E-logs – electronic logbooks that automatically capture data on drivers to ensure they have not exceeded federal drive-time limits – are important in the trucking industry, and Mulberry’s strategic location makes it the perfect place to start and end a trip. “You can get anywhere in Florida from here, and you can be back here in one day, without having to spend an overnight somewhere.”
The city encourages input from citizens through all its social media outlets, Johnson said. “We’re asking our residents to help name the new warehouse that we are building downtown to house several restaurants.”
It also has created the “Creative Coalition,” a group of business people, staff members and residents, he said. “It’s a place for them to share and exchange ideas on everything from better communication to new projects.”
CHALLENGES AND OPPORTUNITIES
Challenges include trying to change the perception that Mulberry is a bedroom community for mine workers, Johnson said.
“We’ve kind of gone a little bit away from that, luring in folks from all walks of life,” he said. “We’re trying to make the city so people don’t have to leave town every time they want to get something to eat or for entertainment. That’s a big part.”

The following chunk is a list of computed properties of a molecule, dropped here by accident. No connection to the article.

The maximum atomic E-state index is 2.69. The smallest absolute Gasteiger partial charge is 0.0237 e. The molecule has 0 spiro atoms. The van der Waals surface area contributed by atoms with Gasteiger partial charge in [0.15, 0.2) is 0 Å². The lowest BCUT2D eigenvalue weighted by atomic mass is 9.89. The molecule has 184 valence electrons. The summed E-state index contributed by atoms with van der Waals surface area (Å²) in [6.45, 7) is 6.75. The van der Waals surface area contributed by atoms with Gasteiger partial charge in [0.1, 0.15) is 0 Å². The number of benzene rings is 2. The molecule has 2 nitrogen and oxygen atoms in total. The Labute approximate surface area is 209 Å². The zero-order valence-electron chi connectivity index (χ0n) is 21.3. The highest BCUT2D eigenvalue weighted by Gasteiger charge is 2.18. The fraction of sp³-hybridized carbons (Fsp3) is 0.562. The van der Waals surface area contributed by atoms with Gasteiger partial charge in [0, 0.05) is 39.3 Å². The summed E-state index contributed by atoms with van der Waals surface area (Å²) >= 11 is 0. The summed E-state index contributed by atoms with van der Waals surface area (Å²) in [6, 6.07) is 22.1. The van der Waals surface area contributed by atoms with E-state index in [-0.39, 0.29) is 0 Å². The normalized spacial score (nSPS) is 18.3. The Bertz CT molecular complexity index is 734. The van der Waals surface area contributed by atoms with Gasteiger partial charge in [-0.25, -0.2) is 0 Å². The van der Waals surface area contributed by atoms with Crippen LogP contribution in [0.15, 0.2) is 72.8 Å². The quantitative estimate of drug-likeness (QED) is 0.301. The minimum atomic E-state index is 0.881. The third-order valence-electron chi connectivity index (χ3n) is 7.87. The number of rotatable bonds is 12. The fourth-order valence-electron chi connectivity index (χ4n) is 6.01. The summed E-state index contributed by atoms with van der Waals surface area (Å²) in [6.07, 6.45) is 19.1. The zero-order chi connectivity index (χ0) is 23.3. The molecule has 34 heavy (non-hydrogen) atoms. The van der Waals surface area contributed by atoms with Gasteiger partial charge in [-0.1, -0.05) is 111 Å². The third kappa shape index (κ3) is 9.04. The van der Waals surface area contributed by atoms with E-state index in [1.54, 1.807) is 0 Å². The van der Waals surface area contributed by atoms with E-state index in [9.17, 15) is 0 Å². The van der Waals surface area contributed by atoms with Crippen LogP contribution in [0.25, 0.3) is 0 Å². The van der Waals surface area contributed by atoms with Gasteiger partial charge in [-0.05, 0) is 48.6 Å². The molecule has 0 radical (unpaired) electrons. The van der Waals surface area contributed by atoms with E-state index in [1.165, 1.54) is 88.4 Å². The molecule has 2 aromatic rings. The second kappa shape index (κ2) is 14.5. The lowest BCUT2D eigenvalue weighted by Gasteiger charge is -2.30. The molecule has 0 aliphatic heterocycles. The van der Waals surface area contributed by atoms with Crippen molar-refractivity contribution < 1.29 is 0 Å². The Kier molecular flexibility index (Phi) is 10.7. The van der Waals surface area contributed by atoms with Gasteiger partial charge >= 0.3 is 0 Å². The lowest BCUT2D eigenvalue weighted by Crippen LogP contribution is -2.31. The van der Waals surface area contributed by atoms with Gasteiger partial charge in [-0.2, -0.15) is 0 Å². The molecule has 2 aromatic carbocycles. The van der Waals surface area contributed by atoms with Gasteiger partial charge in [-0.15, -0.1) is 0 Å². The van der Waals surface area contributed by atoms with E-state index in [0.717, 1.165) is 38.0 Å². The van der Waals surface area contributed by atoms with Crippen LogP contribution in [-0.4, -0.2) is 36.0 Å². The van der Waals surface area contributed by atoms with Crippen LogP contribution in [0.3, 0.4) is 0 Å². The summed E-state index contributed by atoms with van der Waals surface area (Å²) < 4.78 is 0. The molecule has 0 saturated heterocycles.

The city has lowered taxes from the highest in Polk County to the fourth-lowest, Johnson said. “We are doing things to make the prospect of living, working or owning a business here more attractive to folks.”
All this growth means the city needs more space for staff and events.
“We’re in the process of purchasing land for a new municipal complex – a new City Hall, civic center, cultural center/museum and a Polk County sheriff’s substation,” Johnson said.
The civic center, now located on the top floor of the library, will be built as a stand-alone facility to house much bigger events, he said. The space it uses now will be returned to the library.
City staff, who are now sharing offices in City Hall, will have more space in the new City Hall.
“We will continue to be fiscally responsible, growing our tax base but having money in the bank,” Johnson said. That money will be used for things like paving roads, upgrading infrastructure like water and sewer, and adding leisure-time activities like restaurants and shopping.